My loathing of cilantro – time to do some research
For the umpteenth time I this weekend encountered someone who claimed that it’s a gene that makes a percentage of the population dislike cilantro (fresh coriander) so much that they cannot eat food where there’s even just one leaf of it.
This time I thought I’d do some research. You see, I’m a part of that percentage. Cilantro ruins food for me, which is so sad because it’s used frequently in some of my favourite food – for instance Indian and Mexican.
First, googling on the issue only added to my confusion. No doubt it’s a hot issue. I found several discussion boards  with lovers and haters of the weed (yes, it deserves no other name). I was quite amused.
“Fie, fie evil weed!
You might as well unload an entire squeeze bottle full of dish washing liquid down your gullet, it’s the same taste.”
“I love cilantro, or coriander as it’s known in the UK. I buy it in little jars in oil and it’s so yummy I can eat spoonfuls straight from the jar. And I have it on pasta with olive oil and nothing else. mmm”
Another post describes the taste as “Road tar, old cigarette filters, mothballs, paint thinner, etc.”
Yep, that’s what it tastes like to me too.
However, there was very little fact. I wanted scientific research, a name for the gene variation, some 30 page medical essay to refer to. I found… well, I did find a by the way mentioning of it in a paper at the University of Illinois at Chicago (UIC) website (pdf document):
Taste of Cilantro-Some people like the taste of cilantro. Other people hate it. There is actually a genetic polymorphism for a receptor that influences the way a person senses the taste of cilantro. Nobody knows for sure, but it is probably a codominant trait.
Individuals with one or more copies of one variant tend to taste it as “soapy” or unpleasant.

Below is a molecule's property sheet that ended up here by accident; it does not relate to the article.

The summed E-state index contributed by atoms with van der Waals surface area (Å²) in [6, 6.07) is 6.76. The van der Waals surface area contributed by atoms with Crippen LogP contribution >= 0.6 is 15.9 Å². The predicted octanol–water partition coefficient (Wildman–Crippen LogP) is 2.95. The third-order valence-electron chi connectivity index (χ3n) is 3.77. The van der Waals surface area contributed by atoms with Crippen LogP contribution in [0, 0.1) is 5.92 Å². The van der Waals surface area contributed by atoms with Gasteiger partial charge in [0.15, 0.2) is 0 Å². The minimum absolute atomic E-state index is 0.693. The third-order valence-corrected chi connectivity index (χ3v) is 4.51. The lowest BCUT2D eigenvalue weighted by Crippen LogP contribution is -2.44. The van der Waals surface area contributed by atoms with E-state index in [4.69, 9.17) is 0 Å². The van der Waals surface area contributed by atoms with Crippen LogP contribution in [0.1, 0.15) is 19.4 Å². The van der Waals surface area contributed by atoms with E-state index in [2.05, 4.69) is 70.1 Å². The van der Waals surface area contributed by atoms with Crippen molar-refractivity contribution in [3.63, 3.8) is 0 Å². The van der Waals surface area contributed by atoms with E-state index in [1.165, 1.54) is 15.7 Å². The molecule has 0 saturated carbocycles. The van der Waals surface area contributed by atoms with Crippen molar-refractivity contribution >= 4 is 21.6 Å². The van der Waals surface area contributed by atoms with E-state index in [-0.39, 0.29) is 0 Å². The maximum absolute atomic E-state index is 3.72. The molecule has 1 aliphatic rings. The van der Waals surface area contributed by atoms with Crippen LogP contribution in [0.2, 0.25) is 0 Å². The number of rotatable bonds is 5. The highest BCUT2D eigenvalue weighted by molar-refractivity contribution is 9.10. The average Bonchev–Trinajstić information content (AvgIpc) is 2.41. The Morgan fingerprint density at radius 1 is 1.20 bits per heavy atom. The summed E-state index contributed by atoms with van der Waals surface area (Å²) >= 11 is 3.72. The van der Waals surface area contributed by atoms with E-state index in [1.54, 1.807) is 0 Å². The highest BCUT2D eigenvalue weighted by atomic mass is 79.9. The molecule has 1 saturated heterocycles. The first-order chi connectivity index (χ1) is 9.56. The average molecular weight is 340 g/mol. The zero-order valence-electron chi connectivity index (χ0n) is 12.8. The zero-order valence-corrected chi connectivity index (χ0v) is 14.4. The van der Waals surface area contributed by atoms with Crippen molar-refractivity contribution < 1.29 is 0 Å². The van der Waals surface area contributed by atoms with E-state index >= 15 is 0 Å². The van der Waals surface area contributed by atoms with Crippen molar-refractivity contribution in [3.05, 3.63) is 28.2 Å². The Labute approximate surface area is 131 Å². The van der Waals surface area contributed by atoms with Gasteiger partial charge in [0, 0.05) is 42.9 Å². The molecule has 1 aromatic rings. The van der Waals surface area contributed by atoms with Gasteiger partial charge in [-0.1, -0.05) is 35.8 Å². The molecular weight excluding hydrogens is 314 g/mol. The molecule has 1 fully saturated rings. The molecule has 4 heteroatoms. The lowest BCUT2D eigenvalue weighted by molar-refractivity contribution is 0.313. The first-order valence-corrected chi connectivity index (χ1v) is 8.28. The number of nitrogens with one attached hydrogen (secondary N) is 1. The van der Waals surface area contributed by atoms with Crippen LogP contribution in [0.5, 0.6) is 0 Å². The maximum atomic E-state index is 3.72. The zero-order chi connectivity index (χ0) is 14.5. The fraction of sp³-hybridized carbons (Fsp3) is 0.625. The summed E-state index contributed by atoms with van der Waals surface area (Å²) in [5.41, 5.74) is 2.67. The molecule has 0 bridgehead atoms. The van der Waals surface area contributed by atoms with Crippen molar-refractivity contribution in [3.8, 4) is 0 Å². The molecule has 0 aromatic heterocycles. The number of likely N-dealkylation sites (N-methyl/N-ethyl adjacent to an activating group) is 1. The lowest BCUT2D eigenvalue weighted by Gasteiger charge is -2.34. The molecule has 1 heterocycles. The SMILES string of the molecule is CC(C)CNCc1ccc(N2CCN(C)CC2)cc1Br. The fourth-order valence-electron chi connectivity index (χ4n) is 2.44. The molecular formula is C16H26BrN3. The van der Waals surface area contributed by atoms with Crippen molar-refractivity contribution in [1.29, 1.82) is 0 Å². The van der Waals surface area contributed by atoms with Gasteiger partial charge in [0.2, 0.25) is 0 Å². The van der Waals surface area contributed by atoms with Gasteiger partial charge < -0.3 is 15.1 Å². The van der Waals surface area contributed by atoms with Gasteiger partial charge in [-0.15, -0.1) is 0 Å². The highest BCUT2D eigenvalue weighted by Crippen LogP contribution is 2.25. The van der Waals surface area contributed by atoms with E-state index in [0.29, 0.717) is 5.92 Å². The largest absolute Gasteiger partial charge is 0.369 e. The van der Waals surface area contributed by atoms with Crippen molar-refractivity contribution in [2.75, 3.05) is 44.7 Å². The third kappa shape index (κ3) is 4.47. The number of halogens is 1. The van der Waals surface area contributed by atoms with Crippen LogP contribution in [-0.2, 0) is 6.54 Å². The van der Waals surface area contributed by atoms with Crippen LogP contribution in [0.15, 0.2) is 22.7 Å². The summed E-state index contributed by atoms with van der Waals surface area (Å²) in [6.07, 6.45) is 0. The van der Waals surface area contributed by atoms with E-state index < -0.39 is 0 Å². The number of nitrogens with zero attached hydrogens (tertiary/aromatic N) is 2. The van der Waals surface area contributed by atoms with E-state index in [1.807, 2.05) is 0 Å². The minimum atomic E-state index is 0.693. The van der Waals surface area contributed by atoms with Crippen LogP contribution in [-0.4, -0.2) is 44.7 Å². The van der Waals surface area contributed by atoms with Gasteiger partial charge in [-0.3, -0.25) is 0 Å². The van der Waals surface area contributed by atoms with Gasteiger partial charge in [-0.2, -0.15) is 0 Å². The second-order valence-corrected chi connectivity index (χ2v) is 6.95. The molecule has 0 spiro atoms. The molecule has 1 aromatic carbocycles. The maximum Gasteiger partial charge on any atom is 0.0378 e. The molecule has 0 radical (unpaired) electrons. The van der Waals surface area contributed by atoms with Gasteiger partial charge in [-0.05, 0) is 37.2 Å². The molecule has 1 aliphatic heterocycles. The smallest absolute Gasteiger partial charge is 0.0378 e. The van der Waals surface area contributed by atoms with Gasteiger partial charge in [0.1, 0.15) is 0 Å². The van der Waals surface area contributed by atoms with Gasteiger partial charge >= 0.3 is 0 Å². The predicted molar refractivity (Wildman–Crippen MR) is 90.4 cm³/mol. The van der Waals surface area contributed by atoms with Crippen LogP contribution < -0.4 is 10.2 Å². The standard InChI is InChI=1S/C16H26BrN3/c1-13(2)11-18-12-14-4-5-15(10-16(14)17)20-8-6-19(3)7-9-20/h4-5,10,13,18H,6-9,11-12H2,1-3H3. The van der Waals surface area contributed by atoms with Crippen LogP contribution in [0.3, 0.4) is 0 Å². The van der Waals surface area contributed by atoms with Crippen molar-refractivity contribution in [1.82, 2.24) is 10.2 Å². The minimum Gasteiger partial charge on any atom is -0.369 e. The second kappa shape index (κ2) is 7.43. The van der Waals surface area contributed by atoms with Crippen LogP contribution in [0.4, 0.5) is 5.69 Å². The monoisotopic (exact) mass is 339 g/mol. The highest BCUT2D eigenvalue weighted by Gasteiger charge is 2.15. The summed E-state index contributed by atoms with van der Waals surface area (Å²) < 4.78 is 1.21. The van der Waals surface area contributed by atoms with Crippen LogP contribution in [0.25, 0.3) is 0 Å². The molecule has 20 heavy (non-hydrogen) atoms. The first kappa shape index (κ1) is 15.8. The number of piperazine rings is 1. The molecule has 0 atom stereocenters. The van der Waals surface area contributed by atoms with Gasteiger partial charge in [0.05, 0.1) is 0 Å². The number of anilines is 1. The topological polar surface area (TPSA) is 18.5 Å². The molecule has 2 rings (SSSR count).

But that was all. Just a bunch of blog posts or discussion board posts, people saying this is the way it is, but not referring to any sources where I could verify it. The web is tricky that way.
I guess I’ll have to make due with the comment at the UIC website. And then this article – here’s an excerpt from an article in the Arizona Republic (only available through Google’s cache, so I won’t link to it. It’s written by Barbara Yost if anyone wants to look it up):
The soapy taste could be attributed to the pungent aroma of cilantro, says food scientist Sara Risch of Science by Design, a Chicago consulting firm. Some people are more sensitive to that aroma.
“We know there are some aroma compounds some people absolutely cannot smell,” Risch says. “It comes down to genetic differences.”
Here’s another clue: The name coriander comes from the Greek word “koris,” which translates to bed bug, which is how some people describe the smell.
But loathing foods (remember the senior George Bush’s screed on broccoli?) is a complex issue.
“Cilantro has both a taste and a smell and a mouth feel,” says Marcia Levin Pelchat, doctor of sensory psychology with Monell Chemical Senses Center in Philadelphia. “All of those contribute to the flavor. We think there is some sort of genetically based differences in taste.”
Scientists believe a gene is missing. But who’s missing it, those who love a food or those who hate it?
“No one knows,” Pelchat says. “Probably everyone has a slightly different sensory world.”
What does cilantro taste like to you?
Archived comments from my old publishing system:
Fredrike from Stockholm writes:
Very few people understand this metaphor, but to me it tastes like headache.
M-o-m: 6 – 2004-11-10 15:45